What To Wear While Drinking 4 Obscure Cocktails

by Sonya Mann

Recently, I've started getting into cocktail culture, mixing various syrups and sodas with both liqueurs and liquors. It's a throwback to underground saloons in the 1920s when Prohibition was strict — though not well-enforced, judging by wild parties from The Great Gatsby. Sipping a drink with more than two ingredients, out of a glass rather than a red Solo cup, makes me feel fancy and dramatic. So I have to assemble fancy, dramatic outfits to enhance the atmosphere, right?

When you delve into a new endeavor, such as learning about aesthetic alcohol imbition, which I want to be the noun form of "imbibe" but apparently isn't, start with the classics! (Similarly, I suggest that rookie fashionistas start with dresses. Everybody, wear dresses all the time! Or if dresses aren't comfortable with your gender expression, ask somebody else because I've exhausted my advice.) In order to start with the classics, you have to figure out what the classics are. I had a vague idea, ready to mention hyper-popular drinks like Margaritas and Martinis. However, I wanted to expand my horizons! (On my horizons, a Tequila Sunrise dawned. Bahaha. I'll be here all week.) Anyway, I searched "best cocktails" and immediately clicked on a list by Serious Eats blogger Michael Dietsch, "25 Cocktails Everyone Should Know." Dietsch has different reasons for perusing these recipes:

"We who like to mix drinks at home do it for many reasons: First, it's cheaper than drinking out. Second, it's fun to mix your own drinks at home. Third, it's even more fun to mix drinks for other people at home. Any self-respecting home bartender should have a mental... spreadsheet of favorite classic cocktail recipes."

Whatever, I just wanna wear a flapper dress and impress everybody at game night! I guess the "impress everybody" part does fall in Dietsch's purview.


I will wear that dress and everybody will cry because I will be an angel of booze, visiting the plebs bearing a platter of delectable drinks. Such as...

An Old Fashioned, Basically Made Out Of Sugar

This cocktail pops up fairly often in literature but I was intimidated because I don't have much vintage cred. I routinely shop at thrift stores, but depressingly often I just buy castoffs from Target. (Mossimo is my brand, yo.) As it turns out, an Old Fashioned simply consists of whiskey, sugar, and bitters. Actually, it's somewhat more flexible; Michael Dietsch reminds us that "the original definition called for spirits of any kind. You can make a tasty Old Fashioned from whiskey, of course, but also from tequila, mezcal, brandy, rum," or whatever "robustly flavored spirits" you have at your disposal. As to the other essential ingredients, if you're like me and don't know what "bitters" are, foodie blog The Kitchn will teach you to make them yourself.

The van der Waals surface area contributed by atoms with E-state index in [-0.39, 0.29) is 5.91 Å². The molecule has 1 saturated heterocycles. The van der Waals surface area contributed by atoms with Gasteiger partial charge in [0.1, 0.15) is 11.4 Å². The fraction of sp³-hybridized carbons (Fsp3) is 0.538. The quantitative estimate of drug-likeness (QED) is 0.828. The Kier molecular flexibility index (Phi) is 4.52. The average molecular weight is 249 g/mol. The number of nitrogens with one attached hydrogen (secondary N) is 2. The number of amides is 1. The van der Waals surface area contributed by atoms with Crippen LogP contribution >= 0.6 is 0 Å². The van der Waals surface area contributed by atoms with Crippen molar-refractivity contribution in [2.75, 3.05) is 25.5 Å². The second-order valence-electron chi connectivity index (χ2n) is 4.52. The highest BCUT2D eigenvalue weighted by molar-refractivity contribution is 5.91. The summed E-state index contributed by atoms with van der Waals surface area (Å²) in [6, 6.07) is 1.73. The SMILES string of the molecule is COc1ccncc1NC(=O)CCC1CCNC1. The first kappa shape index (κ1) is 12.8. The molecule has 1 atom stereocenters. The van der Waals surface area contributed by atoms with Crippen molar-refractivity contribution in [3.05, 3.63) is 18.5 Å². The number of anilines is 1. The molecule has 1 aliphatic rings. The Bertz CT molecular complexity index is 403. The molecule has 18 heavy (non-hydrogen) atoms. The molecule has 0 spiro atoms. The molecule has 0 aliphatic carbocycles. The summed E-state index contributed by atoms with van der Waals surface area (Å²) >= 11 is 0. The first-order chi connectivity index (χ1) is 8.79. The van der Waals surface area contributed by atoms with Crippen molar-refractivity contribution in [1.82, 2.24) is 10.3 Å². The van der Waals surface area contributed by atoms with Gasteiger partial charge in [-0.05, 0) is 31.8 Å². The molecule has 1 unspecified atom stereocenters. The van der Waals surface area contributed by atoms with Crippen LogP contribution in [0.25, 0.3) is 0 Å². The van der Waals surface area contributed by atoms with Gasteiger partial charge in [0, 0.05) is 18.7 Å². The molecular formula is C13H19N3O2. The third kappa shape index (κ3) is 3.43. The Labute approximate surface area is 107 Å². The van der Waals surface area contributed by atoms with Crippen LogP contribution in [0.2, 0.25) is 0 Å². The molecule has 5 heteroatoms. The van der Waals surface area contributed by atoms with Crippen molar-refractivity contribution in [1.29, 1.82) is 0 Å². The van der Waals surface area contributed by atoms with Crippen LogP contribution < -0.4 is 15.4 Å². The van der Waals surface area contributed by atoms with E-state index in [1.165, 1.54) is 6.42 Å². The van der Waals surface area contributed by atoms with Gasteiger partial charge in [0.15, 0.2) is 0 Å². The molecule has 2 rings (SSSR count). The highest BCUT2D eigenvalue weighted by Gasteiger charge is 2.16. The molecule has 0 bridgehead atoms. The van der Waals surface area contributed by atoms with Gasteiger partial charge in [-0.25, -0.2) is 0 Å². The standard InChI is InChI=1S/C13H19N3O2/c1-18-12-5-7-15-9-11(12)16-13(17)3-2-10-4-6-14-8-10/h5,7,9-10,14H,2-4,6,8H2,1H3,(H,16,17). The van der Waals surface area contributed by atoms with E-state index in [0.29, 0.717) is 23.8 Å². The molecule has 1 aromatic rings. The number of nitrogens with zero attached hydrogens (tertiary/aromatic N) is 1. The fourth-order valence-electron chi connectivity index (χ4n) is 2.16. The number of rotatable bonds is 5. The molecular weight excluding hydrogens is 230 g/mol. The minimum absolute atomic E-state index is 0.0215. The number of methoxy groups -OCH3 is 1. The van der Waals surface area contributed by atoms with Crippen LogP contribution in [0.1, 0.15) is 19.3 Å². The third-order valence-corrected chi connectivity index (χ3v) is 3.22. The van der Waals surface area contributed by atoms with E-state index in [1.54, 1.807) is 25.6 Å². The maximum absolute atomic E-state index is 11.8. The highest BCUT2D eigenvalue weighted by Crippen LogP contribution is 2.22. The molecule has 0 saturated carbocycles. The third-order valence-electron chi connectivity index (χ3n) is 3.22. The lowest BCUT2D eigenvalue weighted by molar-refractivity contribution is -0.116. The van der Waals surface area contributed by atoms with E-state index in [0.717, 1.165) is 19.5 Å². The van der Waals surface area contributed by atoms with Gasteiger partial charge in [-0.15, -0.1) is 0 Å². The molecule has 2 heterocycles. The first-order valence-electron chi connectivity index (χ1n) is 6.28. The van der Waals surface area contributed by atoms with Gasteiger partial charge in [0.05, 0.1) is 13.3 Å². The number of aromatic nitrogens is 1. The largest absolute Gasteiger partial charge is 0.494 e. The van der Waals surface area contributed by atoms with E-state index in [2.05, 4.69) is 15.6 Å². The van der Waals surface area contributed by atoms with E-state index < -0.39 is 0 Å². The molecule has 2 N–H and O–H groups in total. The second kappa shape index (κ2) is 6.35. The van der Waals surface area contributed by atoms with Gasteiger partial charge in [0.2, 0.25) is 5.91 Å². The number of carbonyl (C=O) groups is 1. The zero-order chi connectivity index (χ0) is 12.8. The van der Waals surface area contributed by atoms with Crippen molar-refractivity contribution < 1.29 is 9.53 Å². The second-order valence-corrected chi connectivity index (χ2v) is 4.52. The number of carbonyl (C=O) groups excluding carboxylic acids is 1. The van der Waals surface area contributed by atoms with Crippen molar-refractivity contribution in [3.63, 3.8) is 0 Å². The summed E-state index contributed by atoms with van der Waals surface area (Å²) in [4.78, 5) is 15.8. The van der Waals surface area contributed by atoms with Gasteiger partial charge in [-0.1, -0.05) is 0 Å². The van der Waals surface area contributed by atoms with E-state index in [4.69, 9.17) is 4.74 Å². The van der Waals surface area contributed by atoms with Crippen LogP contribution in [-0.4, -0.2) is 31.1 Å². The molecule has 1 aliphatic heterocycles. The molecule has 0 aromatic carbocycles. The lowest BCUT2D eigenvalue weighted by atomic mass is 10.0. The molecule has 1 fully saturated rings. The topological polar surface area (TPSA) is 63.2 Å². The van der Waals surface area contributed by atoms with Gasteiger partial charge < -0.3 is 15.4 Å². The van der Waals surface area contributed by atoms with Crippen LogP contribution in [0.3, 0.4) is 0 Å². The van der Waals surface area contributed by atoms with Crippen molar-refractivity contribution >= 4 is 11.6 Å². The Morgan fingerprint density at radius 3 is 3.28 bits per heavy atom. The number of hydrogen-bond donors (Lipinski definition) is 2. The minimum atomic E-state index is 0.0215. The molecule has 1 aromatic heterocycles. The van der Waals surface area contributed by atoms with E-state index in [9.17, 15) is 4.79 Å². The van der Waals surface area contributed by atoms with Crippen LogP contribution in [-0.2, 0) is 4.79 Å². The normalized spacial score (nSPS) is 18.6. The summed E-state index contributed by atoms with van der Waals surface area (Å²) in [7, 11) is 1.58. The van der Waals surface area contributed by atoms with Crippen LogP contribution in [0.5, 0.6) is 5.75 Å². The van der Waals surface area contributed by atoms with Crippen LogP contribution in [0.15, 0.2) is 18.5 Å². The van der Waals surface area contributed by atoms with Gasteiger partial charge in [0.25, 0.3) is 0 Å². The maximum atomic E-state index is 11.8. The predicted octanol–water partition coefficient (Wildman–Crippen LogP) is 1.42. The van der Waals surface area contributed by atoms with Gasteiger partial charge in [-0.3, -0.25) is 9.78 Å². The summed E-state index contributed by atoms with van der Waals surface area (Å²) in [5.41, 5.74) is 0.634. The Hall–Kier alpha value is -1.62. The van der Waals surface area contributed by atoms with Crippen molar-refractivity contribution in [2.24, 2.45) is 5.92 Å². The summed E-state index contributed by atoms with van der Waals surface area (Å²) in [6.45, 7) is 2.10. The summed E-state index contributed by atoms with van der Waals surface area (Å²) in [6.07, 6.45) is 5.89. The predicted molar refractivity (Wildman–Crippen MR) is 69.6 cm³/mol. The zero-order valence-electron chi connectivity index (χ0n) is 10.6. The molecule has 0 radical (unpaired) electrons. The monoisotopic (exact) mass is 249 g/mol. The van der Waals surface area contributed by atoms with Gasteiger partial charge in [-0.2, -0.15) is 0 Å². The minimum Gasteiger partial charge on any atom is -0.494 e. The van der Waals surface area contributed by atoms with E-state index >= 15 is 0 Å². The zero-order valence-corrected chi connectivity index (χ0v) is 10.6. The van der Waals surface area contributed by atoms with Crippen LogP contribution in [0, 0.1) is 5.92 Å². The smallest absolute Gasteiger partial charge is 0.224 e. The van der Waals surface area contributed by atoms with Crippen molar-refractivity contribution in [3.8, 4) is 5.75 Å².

Important part: What will you wear while you drink this? The Old Fashioned is an appropriately antique cocktail, so I suggest going whole-hog and dressing modern-medieval. I delight in the irony that anachronism is always trendy, although the fêted decade varies. Off-white peasant blouse, warm-colored vest, and a long earth-toned skirt. Bam.

The Daiquiri, For Your Citrus-Berry Sweet Tooth

Another Serious Eats writer, Paul Clarke, admonishes us that "an old-school daiquiri is an exercise in purity, as beautiful in its unadorned simplicity as a well-made Martini or Manhattan. Of course, 'well made' is a big factor here... to fully realize the daiquiri's inherent beauty, be sure to measure your ingredients; free-pouring... frequently leaves you with an odd-tasting drink." Yessiree. The ingredients for the basic daiquiri are rum, lime juice, and sugar. I advise ignoring Clarke's austerity and making a frozen strawberry version! When drinking strawberries, wear pink. Do it on a Wednesday. And display this gilded poster on your wall:

Oh, Mean Girls , how do I love thee...

The French 75, Gin And Champagne And Cherries, Oh My!

The French 75 is truly an obscure cocktail. I'd never heard of it before reading the Serious Eats list. Notable ingredients are, as I mentioned, gin and sparkling wine and a "cocktail cherry," which I am choosing to interpret as "maraschino cherry" because I love those things.

This is a Francophile drink. Either go classic and dress baroque, like Marie Antoinette, or play the monochrome minimalism card and emulate Chanel instead.

Ramos Gin Fizz, Because Grownups Still Love Milkshakes

Save yourself the workout and use a blender to make this New Orleans favorite, which contains cream, egg whites, multiple kinds of citrus, and most crucially, gin! Can't be a Gin Fizz without gin. (A similar, tempting concoction is the Pisco Sour.) Because of the un-resemblance to an egg cream — egg creams are actually both dairy and egg-free — now's your chance to ironically evoke 1950s New York, the proverbial golden age of the diner. Wear a poodle skirt! Or a dainty pleated skirt with a cardigan tucked in, if your taste is little more understated.

Four cocktails down, a zillion more to go! And a zillion more matched outfits to plan!

The reality is that you should wear whatever strikes your fancy, or is otherwise practical, at any given moment. (As I write this, I'm curled up in owl-patterned pajamas. So.) That is the reality — but who wants reality? Often I prefer the fantasy, in which my careful clothing choices weave an aesthetic dream, making my experiences more special and memorable. I want to have a healthy relationship to alcohol, and part of that is focusing on the capital-e Experience instead of rapidly getting crunk. (For me, that's what it means. Your choices are your own choices; your reasons are your own reasons.) Dressing intentionally makes every aspect of my life more special, including partying.

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